The navies before World War I had opted to use long range and endurance inherent in lighter-than-air dirigibles and small non-rigid ?blimp? airships. Supporting these airship forces were small float-equipped seaplanes. By the time WWI broke out, both Britain and the United States of America had already experimented with launching small aircraft from ships, and the first trials were underway of specialized torpedo-carrying strike aircraft. The war caused a rapid acceleration in development and innovation, and by its end, aircraft and warships had already been employed for maritime reconnaissance and patrol, and for direct attack upon surface vessels and submarines.

For example, in the Dardanelles campaign, British Short 184 float seaplanes ?launched? from a crude seaplane tender, the Ben-my-Chree, torpedoed several Turkish vessels. German reconnaissance Zeppelins furnished tactical information to the High Seas Fleet during the Battle of Jutland and subsequent operations off the British East Coast. The Royal Navy made the first tentative use of aircraft carriers, crude though they may have been; in 1918, for example, six British Sopwith Camel fighter-bombers from the carrier H.M.S. Furious raided the German airship at Tondern, destroying two Zeppelins in their sheds.

In these ways and others, aircraft and airships contributed to the war at sea. While aviation?s impact was far less than it would be in subsequent years, it nevertheless pointed to a future where the surface ship and submarine would be far less secure. Imperial Germany had even experimented with crude command-guided anti-shipping missiles. As Admiral Lord Fisher, whose name was synonymous with the emergence of the dreadnought battleship, remarked after the Armistice that ?the prodigious and daily development of aircraft ?had utterly changed? naval warfare.?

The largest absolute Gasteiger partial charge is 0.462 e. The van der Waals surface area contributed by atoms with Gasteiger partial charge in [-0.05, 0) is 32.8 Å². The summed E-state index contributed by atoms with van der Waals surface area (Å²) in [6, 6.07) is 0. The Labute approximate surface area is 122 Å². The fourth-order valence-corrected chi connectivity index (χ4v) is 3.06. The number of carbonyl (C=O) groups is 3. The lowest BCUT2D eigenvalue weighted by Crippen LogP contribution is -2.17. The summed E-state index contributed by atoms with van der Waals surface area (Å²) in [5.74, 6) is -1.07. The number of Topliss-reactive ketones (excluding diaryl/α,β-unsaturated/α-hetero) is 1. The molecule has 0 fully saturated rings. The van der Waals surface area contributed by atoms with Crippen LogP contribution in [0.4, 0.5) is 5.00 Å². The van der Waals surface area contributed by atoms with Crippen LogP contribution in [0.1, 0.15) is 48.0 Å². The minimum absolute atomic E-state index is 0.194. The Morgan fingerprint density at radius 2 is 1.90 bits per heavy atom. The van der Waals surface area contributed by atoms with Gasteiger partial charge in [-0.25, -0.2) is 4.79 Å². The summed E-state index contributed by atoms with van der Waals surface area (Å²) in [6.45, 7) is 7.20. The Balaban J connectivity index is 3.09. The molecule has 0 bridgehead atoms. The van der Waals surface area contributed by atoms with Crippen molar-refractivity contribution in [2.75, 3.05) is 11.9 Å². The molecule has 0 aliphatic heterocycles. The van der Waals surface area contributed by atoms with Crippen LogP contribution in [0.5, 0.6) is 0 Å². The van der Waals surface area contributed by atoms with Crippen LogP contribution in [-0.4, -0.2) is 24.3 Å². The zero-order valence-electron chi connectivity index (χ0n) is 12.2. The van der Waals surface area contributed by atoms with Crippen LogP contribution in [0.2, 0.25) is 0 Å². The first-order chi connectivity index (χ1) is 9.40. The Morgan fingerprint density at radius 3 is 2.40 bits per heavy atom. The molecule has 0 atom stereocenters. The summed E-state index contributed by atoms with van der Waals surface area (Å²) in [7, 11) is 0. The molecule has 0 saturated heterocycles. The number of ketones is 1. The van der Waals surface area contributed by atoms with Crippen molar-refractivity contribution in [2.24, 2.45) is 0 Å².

The Emerging Technology of Maritime Air Warfare

Significant developments during the interwar years took the airplane from functioning as a mere participant in naval warfare to decisively determining the outcome of naval combat. Fear of air attack was a powerful motivation of four notable naval developments in the leading naval nations after WWI; armoring battleships and other surface warfare craft and equipping them with increasingly heavy antiaircraft batteries; developing dual-purpose antiaircraft and antiship gun systems; designing new classes of antiaircraft cruisers to protect fleets by barrage antiaircraft fire; and last, but certainly not least, the development of radar as a means of affording warning of air attack.

But despite such changes, analysts continued to think of naval combat as they had in the past. As in Lord Nelson day, the ultimate expression of naval war would continue to be the big gun slugfest between ships at sea. Naval and land-based maritime air forces could be expected to support fleet operations, but not to dominate them.